The eerie history behind the oldest building on BYU campus

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Karl G. Maeser Building is the oldest building on BYU campus. It was built in 1911. (Audrey Hill)

With its storied past and the relocation of the site’s previous occupants, the Karl G. Maeser Building stands as not only the oldest but also one of the most mysterious buildings on campus.

The Karl G. Maeser Building, built in 1911, is the oldest building on BYU campus still in use. According to Provo records, the land the Maeser Building now resides on was used as a cemetery in the 1800s.

The Karl G. Maeser Building is home to the honors program at BYU. The honors program offers smaller class sizes. (Audrey Hill)

Brigham Young sent John Sommer Higbee to find a place to settle a colony by the Provo River in 1849. In 1850, as part of the settlement efforts, Temple Hill Cemetery was established where the Maeser Building now stands. 

Temple Hill Cemetery was an active cemetery from 1850-1880. According to the Provo City Sesquicentennial plaque located in the Provo City Cemetery, a new location for the Provo cemetery was chosen in 1853. With the development of the new cemetery, many bodies were moved from the Temple Hill location to the new cemetery on Springville Road, where the Provo City Cemetery is today. Some Provo residents believe it wasn’t possible for all bodies to be relocated from Temple Hill and still rest on the Maeser Building land.

In 1880, the soil of Temple Hill Cemetery was determined to be too sandy for a cemetery as graves would cave in before burials could take place, and Temple Hill Cemetery was officially closed.

Even though the cemetery was relocated more than 200 years ago, Alexandra Jones, a program assistant at BYU, had an experience about a year ago with the former Temple Hill Cemetery. 

Jones said she was at the Maeser Building when she received an unexpected phone call from her mother. Jones recalled her mother asking her what she was doing at a cemetery and if she was alright.

“‘I’m not at a cemetery, I’m at the Honors building, the Maeser Building,’” Jones explained to her mother. 

Jones’ mother had been tracking her location on an app to make sure Jones made it safely to work. Unknown to Jones at the time, the Maeser Building was marked as a cemetery on the app.

Contrary to what some apps may think, the Temple Hill land’s cemetery days are long gone. Following its time as a cemetery, the Temple Hill area became home to the Karl G. Maeser Building. Prior to its current role as the home of the Honors Program and the General Education Advisement Center, the Maeser Building was used as an administration building until 1961 and as barracks for the Student Army Training Corps during WW1.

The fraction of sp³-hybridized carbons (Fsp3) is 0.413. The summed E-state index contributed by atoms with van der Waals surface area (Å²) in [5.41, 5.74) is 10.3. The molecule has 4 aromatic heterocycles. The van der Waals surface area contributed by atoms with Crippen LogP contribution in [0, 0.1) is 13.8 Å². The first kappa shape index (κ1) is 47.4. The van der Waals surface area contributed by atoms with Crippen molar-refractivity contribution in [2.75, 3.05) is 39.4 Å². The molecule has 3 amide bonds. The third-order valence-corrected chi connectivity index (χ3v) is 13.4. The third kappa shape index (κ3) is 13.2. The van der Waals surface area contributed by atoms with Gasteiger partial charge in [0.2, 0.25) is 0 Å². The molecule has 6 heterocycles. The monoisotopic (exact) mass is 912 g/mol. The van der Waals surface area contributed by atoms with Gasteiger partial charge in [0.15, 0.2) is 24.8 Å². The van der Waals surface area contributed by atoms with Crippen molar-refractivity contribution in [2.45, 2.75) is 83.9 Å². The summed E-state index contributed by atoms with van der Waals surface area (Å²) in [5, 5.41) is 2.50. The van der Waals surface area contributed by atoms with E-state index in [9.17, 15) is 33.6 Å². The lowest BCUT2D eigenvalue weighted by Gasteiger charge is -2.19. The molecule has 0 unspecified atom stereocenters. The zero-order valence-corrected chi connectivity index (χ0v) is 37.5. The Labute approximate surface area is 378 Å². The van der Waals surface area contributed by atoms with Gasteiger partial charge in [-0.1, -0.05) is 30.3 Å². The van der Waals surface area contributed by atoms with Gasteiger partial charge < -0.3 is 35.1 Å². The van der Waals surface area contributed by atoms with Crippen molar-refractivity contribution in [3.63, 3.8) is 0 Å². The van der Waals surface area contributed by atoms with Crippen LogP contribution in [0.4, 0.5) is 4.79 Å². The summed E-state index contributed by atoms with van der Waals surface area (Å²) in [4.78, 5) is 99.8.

BYU students involved in the Honors Program become very familiar with the Maesar Building.

“Most of the classes that you take as an honors student are in this building,” EJ Smith, an honors advisor, said. “It’s the coolest building on campus.”

The Honors Program offers challenging courses with the added benefit of smaller class sizes, according to the Maeser Building’s webpage

“I’m very proud to be in the Honors Program,” Jones said. “It’s just a very homey environment, very safe community.”

Jones continued to say that with the smaller class sizes, the Honors Program creates a tight-knit community that allows for everyone to get to know each other. 

A statue of Karl G. Maeser is featured outside the Maeser Building. Karl G. Maeser was the second president of BYU. (Audrey Hill)

As stated on the Maeser Building’s webpage, the Maeser Building was named after Karl G. Maeser, second principal of Brigham Young Academy. Maeser was well known for his teaching skills and integrity and was considered by many to be the “founder of BYU.”

The Maeser Building itself features a series of tall marble columns and a statue of Karl G. Maeser himself outside of the building.

“I really really love this building. It’s beautiful,” BYU student Adam Johnson said.

Johnson said the Maesar Building is a special building, unique from other campus buildings in appearance.

It is clear from the Maeser Building’s strange history that its unique architecture isn’t the only thing setting this building apart from other campus structures.

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